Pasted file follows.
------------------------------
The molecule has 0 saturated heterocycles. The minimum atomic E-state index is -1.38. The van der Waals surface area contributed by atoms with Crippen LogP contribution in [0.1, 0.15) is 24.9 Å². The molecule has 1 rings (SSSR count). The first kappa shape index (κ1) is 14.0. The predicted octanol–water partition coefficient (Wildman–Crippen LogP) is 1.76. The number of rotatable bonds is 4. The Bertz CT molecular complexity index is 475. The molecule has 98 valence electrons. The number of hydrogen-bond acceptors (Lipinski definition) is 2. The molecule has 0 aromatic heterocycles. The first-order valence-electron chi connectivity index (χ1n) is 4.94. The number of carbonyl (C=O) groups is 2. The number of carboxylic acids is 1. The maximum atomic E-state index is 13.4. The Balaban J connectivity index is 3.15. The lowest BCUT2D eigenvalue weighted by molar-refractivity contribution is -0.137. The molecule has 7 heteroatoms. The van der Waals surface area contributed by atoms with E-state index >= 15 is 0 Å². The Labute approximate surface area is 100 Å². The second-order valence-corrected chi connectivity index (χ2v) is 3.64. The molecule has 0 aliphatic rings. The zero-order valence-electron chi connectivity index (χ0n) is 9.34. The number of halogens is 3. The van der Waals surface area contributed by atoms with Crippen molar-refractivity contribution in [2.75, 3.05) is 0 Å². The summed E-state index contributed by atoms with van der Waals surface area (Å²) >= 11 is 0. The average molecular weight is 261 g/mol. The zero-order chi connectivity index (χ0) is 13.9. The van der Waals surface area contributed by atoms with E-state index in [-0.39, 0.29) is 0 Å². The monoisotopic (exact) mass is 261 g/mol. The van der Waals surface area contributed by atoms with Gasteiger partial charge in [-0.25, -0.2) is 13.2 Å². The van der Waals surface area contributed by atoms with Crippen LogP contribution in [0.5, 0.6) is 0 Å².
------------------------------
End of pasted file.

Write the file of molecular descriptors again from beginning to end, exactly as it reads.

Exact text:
The molecule has 0 saturated heterocycles. The minimum atomic E-state index is -1.38. The van der Waals surface area contributed by atoms with Crippen LogP contribution in [0.1, 0.15) is 24.9 Å². The molecule has 1 rings (SSSR count). The first kappa shape index (κ1) is 14.0. The predicted octanol–water partition coefficient (Wildman–Crippen LogP) is 1.76. The number of rotatable bonds is 4. The Bertz CT molecular complexity index is 475. The molecule has 98 valence electrons. The number of hydrogen-bond acceptors (Lipinski definition) is 2. The molecule has 0 aromatic heterocycles. The first-order valence-electron chi connectivity index (χ1n) is 4.94. The number of carbonyl (C=O) groups is 2. The number of carboxylic acids is 1. The maximum atomic E-state index is 13.4. The Balaban J connectivity index is 3.15. The lowest BCUT2D eigenvalue weighted by molar-refractivity contribution is -0.137. The molecule has 7 heteroatoms. The van der Waals surface area contributed by atoms with E-state index >= 15 is 0 Å². The Labute approximate surface area is 100 Å². The second-order valence-corrected chi connectivity index (χ2v) is 3.64. The molecule has 0 aliphatic rings. The zero-order valence-electron chi connectivity index (χ0n) is 9.34. The number of halogens is 3. The van der Waals surface area contributed by atoms with Crippen molar-refractivity contribution in [2.75, 3.05) is 0 Å². The summed E-state index contributed by atoms with van der Waals surface area (Å²) >= 11 is 0. The average molecular weight is 261 g/mol. The zero-order chi connectivity index (χ0) is 13.9. The van der Waals surface area contributed by atoms with E-state index in [-0.39, 0.29) is 0 Å². The monoisotopic (exact) mass is 261 g/mol. The van der Waals surface area contributed by atoms with Gasteiger partial charge in [-0.25, -0.2) is 13.2 Å². The van der Waals surface area contributed by atoms with Crippen LogP contribution in [0.5, 0.6) is 0 Å².